Even though few people are aware of their origins the mince pie remains one of the most popular Christmas treats.


The lighting of candles during religious festivals precedes Christianity by many centuries originally part of pagan ritual practiced by early sun worshippers. When Christianity was well established the church tried in vain to eradicate the ritual use of candles.
Then in the spirit of “if you can’t beat them join them” they gradually incorporated the lighting of candles into Christian services.
The candles were invested with a new meaning and they came to symbolize the divine light that illuminated the world, Christ.


There is a popular belief that candles are used at Christmas as a remembrance of people at the time of Jesus Christ's birth.
These people are said to have put lighted candles in their windows as a signal to Mary and Joseph that they would be welcome in their homes.


The star is eternally linked to Christmas and takes pride of place at the very top of the Christmas tree.
When we look at the star we should recall the star seen 'in the East' by the three wise men.
On Christmas Eve In ceremonies all over the world the Christmas celebration begins with the arrival of the first star.
In various traditional ceremonies from Poland to Alaska the Festival of the Star is celebrated in various forms.
The Christmas star is a powerful symbol to Christians in the Bible it is called "the bright and morning star."


St. Stephen's Day in Ireland is celebrated in a different way, but is similar to Boxing Day in other places in so much as it also has to do with the solicitation of money.
The Young men is extravagant dress with some of them wearing masks parade through the streets noisily in what is known as the Wren Boys' Procession.
The young men carry a long pole on top of which is attached a holly bush and the bush is supposed to contain a captured wren, and it’s for the wren sake the young men beg for money.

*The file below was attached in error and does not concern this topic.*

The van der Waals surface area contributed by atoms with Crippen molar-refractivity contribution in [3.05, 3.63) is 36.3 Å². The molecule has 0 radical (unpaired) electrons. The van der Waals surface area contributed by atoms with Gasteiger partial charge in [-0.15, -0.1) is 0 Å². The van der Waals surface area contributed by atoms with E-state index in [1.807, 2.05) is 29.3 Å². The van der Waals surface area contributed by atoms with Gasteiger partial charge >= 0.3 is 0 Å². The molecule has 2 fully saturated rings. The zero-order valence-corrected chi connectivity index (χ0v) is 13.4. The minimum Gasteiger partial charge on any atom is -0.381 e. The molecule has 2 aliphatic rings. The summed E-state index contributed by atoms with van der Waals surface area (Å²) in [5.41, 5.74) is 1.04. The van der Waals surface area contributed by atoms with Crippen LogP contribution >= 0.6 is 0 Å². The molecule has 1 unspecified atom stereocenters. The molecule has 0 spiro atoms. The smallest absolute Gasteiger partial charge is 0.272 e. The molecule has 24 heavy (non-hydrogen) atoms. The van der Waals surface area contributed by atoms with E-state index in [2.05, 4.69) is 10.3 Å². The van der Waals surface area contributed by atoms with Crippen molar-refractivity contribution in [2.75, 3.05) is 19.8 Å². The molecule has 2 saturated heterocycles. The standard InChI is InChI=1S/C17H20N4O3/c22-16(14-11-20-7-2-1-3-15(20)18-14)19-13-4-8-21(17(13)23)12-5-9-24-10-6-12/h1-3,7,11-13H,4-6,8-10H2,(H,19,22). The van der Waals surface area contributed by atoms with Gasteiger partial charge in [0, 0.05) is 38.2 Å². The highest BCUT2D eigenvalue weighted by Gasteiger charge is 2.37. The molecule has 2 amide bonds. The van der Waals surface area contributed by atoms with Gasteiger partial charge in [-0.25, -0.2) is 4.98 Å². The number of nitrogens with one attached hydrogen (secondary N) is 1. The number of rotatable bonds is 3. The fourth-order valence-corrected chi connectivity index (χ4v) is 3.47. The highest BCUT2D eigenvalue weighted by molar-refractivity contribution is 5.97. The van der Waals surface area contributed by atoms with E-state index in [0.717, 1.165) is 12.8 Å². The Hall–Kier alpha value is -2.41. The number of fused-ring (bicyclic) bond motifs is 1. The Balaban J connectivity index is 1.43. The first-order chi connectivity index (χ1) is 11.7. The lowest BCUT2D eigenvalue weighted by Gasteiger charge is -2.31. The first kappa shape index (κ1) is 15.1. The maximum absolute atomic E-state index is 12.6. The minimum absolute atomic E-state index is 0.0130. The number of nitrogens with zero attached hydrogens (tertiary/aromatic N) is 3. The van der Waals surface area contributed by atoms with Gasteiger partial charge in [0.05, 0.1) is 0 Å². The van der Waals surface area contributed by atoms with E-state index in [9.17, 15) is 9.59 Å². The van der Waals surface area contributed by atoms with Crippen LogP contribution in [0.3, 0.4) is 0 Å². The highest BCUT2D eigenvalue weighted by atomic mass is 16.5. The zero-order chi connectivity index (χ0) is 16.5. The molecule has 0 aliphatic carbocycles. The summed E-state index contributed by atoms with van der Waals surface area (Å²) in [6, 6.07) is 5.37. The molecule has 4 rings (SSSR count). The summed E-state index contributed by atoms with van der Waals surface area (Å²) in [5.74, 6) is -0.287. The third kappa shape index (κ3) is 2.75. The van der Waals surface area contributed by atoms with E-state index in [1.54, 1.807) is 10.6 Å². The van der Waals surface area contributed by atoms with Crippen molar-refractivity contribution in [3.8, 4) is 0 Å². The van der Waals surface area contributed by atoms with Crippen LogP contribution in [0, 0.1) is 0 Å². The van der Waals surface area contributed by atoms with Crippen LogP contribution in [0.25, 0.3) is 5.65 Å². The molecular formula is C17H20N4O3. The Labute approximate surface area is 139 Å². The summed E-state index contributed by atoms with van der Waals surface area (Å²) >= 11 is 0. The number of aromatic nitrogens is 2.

In Scotland Christmas has been celebrated with considerably less exuberance than elsewhere in the British Isles although that has changed latterly.
The Scots have always reserved their merriment for New Year's Eve, which they call Hogmanay.
The word Hogmanay is believed to derive from a kind of oatcake that was given to children on New Year's Eve as part of the tradition.
The “first footer” is the first person to set foot across the threshold in a house after midnight on New Year’s Eve.
The superstition is thought to profoundly affect the fortunes of the inhabitants it should if possible be a stranger preferably dark-haired but fair-haired is ok if that’s all you can get.
This tradition is generally known as "first footing."


Over the Christmas season alms boxes are placed in churches to collect for the poor and these are what are opened on Boxing Day the day after Christmas day.
The contents of the boxes are then handed out to the poor of the parish on December 26th, Boxing Day, also known as the Feast of St Stephen.
Stephen was a Christian martyr who was stoned to death for being a follower of Christ's shortly after his crucifixion.
Boxing Day is celebrated in Britain, Australia, New Zealand, and Canada and it has become a public holiday in the last century.
This has been a godsend to many families by having Christmas Day and Boxing Day as holidays this allowed them the time to travel to visit family members and celebrate with them.